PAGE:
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Mudejar style tower of Teruel Cathedral
Teruel Cathedral in Mudejar style

The Mudejars or Mudejar (from Arabic مدجّن mudajan , DMG mudaǧǧan  'made subservient') were Muslims whohad comeunder the rule of the Christian kingdoms in Spain during the Reconquista , wereable to continue to practicetheir religion , but also adapted to their Christian environment.


The Mudejares faced various forms of discrimination . As second-class subjects, they were not allowed to take part in the administration of the towns and communities in which they lived. Crimes against them were punished far less than those against Christians. It was also much easier to declare them slaves : if a Muslim man was accused of fornication with a Christian woman, both would be executed or enslaved; on the other hand, if a Muslim woman had slept with a Christian, she was the only one who fell into slavery. Mudejares women were therefore seduced or raped with the ulterior motive of enslaving them. The ban on having sexual relations with people of different faiths was also welcomed by the Mudejares. At Christian festivals, Mudejares had to kneel in front of the host that was carried through the streets. King Sancho IV of Castile described them as "dogs" in a manual that he wrote for his son Ferdinand .


In Castile

With the conquest of Toledo and Segovia (1085), many Muslims came under the rule of Castile for the first time . With the capture of Cordoba (1236), Seville (1248) and Murcia (1265), the number of Mudejars in the kingdom increased considerably. During and after the reign of Alfonso X (r. 1252–1282), the Mudejars were divided into two large groups:

  • Muslims from Old and New Castile, who had been loyal subjects of the crown for several generations and had rights that were documented in the deeds of their hometowns
  • Muslims from the newly conquered areas of the Guadalquivir Valley.

While the former were very well integrated into their Christian environment and counted numerous well-trained craftsmen in their ranks, the Mudejar communities of the Guadalquivir Valley were very unstable. The Muslim population was driven out of Seville, which was conquered by Castile in 1248 - the historian Richard Fletcher speaks of a downright " ethnic cleansing ". Some Muslims belonging to the political, economic and cultural upper classes also left their homeland voluntarily. Both the voluntary and the forced emigration of the Muslim population created problems for the Christian conquerors, as they did not have enough people to farm and administer the land. Therefore, the Muslims from Seville were soon invited to return. In 1264 there was the first major Mudejar uprising in Castile. Only the Mudejars of the newly conquered territories took part, the Mudejars in Old and New Castile did not.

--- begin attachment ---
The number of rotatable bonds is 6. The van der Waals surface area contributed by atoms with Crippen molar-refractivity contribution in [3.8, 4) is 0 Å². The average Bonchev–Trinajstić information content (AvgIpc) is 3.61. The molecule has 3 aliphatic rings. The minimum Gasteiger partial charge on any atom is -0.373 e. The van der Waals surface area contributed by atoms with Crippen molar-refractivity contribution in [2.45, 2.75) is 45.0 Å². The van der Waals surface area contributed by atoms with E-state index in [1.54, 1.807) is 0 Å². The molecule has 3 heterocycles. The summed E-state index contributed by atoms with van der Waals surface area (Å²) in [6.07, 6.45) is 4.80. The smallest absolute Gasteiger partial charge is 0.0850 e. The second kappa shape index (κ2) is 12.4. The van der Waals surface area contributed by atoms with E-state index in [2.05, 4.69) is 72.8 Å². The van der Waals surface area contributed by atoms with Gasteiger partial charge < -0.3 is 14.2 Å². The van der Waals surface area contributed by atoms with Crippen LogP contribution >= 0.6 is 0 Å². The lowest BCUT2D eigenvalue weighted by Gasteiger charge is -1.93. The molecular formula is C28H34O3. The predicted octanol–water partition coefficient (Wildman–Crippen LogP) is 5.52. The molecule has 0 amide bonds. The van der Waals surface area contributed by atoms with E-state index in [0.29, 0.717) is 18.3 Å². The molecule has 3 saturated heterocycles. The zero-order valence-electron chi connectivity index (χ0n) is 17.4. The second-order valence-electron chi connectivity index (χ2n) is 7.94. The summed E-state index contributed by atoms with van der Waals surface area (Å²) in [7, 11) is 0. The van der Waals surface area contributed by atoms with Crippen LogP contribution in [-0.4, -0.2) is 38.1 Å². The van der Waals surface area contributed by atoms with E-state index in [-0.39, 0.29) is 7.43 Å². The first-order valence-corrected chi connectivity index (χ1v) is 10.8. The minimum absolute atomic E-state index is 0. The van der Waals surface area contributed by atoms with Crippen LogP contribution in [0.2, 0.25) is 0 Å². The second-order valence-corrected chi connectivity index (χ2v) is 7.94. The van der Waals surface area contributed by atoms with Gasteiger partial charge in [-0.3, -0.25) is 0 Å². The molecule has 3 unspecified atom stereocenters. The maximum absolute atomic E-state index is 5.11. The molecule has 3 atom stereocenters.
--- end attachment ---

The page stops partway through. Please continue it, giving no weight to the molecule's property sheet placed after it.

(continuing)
From 1485 the Muslims of the Emirate of Granada and later the Kingdom of Granada were integrated into the Castilian state. The largest Muslim village in the lands of the Crown of Castile after Granada was Hornachos in Extremadura . In 1495 432 Muslim households were counted here.

Two Mudejar law books from Castile have survived in Aljamiado . One is called Leyes de moros and deals exclusively with secular law. The other, the Breviario sunnī , written in 1462 , deals specifically with religious issues such as ritual purity , ritual prayer and the pilgrimage to Mecca. Ice de Gebir, the author of this breviario , worked as a mufti and imam in Segovia and was a key figure in the last decades of Mudejar culture on the Iberian Peninsula.

In the other domains

Mudejars also lived in the Kingdom of Valencia , which was established in 1237 on the ruins of the Taifa state Balansiya. Here the number of Mudejares outnumbered that of Christians by a factor of five; Muslim life and culture flourished for centuries. In contrast, further north in Catalonia there were no Mudéjares at all. In Portugal, where they were not in the majority, the Mudejares found it increasingly difficult to maintain their cultural identity .

End of the Mudejars

After the fall of Granada (1492), the last Muslim possession on the Iberian Peninsula, the situation of the Spanish Muslims deteriorated, mainly as a result of the now increasingly forced conversion to the Christian faith. Mudéjares who converted to Christianity were commonly referred to as Moriscos , "little Moors". The Maghreb scholar al-Wansharisi (d. 1508) quoted the influential Qadi Abu l-Walid ibn Rushd (d. 1126) as saying: "The duty to leave the lands of the unbelievers will remain until Judgment Day " and asked the Muslims who remained on the Iberian Peninsula to leave the country.

Mudejar style

Background and characteristics